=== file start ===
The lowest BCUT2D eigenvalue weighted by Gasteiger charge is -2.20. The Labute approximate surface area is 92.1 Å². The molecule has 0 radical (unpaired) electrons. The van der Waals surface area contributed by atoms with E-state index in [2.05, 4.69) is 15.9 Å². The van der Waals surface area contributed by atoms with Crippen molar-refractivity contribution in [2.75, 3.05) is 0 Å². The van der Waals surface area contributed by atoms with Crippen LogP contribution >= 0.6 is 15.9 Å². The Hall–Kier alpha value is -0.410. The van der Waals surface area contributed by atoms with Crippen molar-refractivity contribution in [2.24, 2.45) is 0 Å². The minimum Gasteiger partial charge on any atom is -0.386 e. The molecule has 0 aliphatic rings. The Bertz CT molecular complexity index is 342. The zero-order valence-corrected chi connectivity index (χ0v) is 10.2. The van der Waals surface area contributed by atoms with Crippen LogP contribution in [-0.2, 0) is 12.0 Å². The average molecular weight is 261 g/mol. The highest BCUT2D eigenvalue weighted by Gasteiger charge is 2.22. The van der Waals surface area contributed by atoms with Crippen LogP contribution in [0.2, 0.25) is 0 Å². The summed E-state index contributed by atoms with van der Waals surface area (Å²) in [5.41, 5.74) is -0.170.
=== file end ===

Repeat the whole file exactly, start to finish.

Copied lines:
The lowest BCUT2D eigenvalue weighted by Gasteiger charge is -2.20. The Labute approximate surface area is 92.1 Å². The molecule has 0 radical (unpaired) electrons. The van der Waals surface area contributed by atoms with E-state index in [2.05, 4.69) is 15.9 Å². The van der Waals surface area contributed by atoms with Crippen molar-refractivity contribution in [2.75, 3.05) is 0 Å². The van der Waals surface area contributed by atoms with Crippen LogP contribution >= 0.6 is 15.9 Å². The Hall–Kier alpha value is -0.410. The van der Waals surface area contributed by atoms with Crippen molar-refractivity contribution in [2.24, 2.45) is 0 Å². The minimum Gasteiger partial charge on any atom is -0.386 e. The molecule has 0 aliphatic rings. The Bertz CT molecular complexity index is 342. The zero-order valence-corrected chi connectivity index (χ0v) is 10.2. The van der Waals surface area contributed by atoms with Crippen LogP contribution in [-0.2, 0) is 12.0 Å². The average molecular weight is 261 g/mol. The highest BCUT2D eigenvalue weighted by Gasteiger charge is 2.22. The van der Waals surface area contributed by atoms with Crippen LogP contribution in [0.2, 0.25) is 0 Å². The summed E-state index contributed by atoms with van der Waals surface area (Å²) in [5.41, 5.74) is -0.170.